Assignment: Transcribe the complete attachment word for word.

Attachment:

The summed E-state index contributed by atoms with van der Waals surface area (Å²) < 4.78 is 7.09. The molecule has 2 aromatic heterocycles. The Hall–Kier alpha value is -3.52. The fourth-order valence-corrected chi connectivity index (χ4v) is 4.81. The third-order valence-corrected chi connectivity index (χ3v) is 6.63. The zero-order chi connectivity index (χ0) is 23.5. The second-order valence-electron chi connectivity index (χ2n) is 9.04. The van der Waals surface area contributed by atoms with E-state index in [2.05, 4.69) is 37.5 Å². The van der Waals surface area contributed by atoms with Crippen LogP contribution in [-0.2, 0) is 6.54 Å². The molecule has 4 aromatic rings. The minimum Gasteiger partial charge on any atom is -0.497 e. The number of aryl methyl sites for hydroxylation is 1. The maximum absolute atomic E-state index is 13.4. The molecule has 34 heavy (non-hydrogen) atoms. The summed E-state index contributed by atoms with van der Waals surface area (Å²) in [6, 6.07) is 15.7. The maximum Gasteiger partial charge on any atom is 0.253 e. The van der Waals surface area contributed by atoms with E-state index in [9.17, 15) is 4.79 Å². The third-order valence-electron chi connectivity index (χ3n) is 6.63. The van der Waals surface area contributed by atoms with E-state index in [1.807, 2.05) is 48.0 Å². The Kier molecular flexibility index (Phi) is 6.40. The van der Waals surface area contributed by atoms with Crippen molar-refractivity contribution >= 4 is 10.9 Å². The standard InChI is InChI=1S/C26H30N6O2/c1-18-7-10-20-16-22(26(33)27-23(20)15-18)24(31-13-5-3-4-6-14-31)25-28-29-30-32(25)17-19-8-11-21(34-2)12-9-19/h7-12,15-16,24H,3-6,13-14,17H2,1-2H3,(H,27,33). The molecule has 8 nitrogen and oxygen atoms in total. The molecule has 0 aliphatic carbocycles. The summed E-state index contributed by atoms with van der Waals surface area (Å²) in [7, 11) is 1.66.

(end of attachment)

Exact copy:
The summed E-state index contributed by atoms with van der Waals surface area (Å²) < 4.78 is 7.09. The molecule has 2 aromatic heterocycles. The Hall–Kier alpha value is -3.52. The fourth-order valence-corrected chi connectivity index (χ4v) is 4.81. The third-order valence-corrected chi connectivity index (χ3v) is 6.63. The zero-order chi connectivity index (χ0) is 23.5. The second-order valence-electron chi connectivity index (χ2n) is 9.04. The van der Waals surface area contributed by atoms with E-state index in [2.05, 4.69) is 37.5 Å². The van der Waals surface area contributed by atoms with Crippen LogP contribution in [-0.2, 0) is 6.54 Å². The molecule has 4 aromatic rings. The minimum Gasteiger partial charge on any atom is -0.497 e. The number of aryl methyl sites for hydroxylation is 1. The maximum absolute atomic E-state index is 13.4. The molecule has 34 heavy (non-hydrogen) atoms. The summed E-state index contributed by atoms with van der Waals surface area (Å²) in [6, 6.07) is 15.7. The maximum Gasteiger partial charge on any atom is 0.253 e. The van der Waals surface area contributed by atoms with E-state index in [9.17, 15) is 4.79 Å². The third-order valence-electron chi connectivity index (χ3n) is 6.63. The van der Waals surface area contributed by atoms with E-state index in [1.807, 2.05) is 48.0 Å². The Kier molecular flexibility index (Phi) is 6.40. The van der Waals surface area contributed by atoms with Crippen molar-refractivity contribution >= 4 is 10.9 Å². The standard InChI is InChI=1S/C26H30N6O2/c1-18-7-10-20-16-22(26(33)27-23(20)15-18)24(31-13-5-3-4-6-14-31)25-28-29-30-32(25)17-19-8-11-21(34-2)12-9-19/h7-12,15-16,24H,3-6,13-14,17H2,1-2H3,(H,27,33). The molecule has 8 nitrogen and oxygen atoms in total. The molecule has 0 aliphatic carbocycles. The summed E-state index contributed by atoms with van der Waals surface area (Å²) in [7, 11) is 1.66.